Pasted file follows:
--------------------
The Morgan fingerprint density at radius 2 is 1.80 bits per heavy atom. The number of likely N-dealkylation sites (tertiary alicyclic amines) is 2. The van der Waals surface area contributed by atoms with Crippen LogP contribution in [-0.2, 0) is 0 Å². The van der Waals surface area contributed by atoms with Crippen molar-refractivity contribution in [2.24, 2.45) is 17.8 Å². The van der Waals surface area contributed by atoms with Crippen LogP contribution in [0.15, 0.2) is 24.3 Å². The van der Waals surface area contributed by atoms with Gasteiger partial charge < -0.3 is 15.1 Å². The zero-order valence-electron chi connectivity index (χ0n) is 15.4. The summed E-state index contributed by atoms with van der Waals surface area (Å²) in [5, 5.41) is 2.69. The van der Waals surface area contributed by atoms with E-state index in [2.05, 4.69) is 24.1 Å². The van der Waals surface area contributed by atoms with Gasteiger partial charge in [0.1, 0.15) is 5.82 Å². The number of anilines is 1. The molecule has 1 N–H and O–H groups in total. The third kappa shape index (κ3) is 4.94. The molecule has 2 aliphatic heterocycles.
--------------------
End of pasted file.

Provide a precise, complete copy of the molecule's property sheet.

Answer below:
The Morgan fingerprint density at radius 2 is 1.80 bits per heavy atom. The number of likely N-dealkylation sites (tertiary alicyclic amines) is 2. The van der Waals surface area contributed by atoms with Crippen LogP contribution in [-0.2, 0) is 0 Å². The van der Waals surface area contributed by atoms with Crippen molar-refractivity contribution in [2.24, 2.45) is 17.8 Å². The van der Waals surface area contributed by atoms with Crippen LogP contribution in [0.15, 0.2) is 24.3 Å². The van der Waals surface area contributed by atoms with Gasteiger partial charge < -0.3 is 15.1 Å². The zero-order valence-electron chi connectivity index (χ0n) is 15.4. The summed E-state index contributed by atoms with van der Waals surface area (Å²) in [5, 5.41) is 2.69. The van der Waals surface area contributed by atoms with E-state index in [2.05, 4.69) is 24.1 Å². The van der Waals surface area contributed by atoms with Gasteiger partial charge in [0.1, 0.15) is 5.82 Å². The number of anilines is 1. The molecule has 1 N–H and O–H groups in total. The third kappa shape index (κ3) is 4.94. The molecule has 2 aliphatic heterocycles.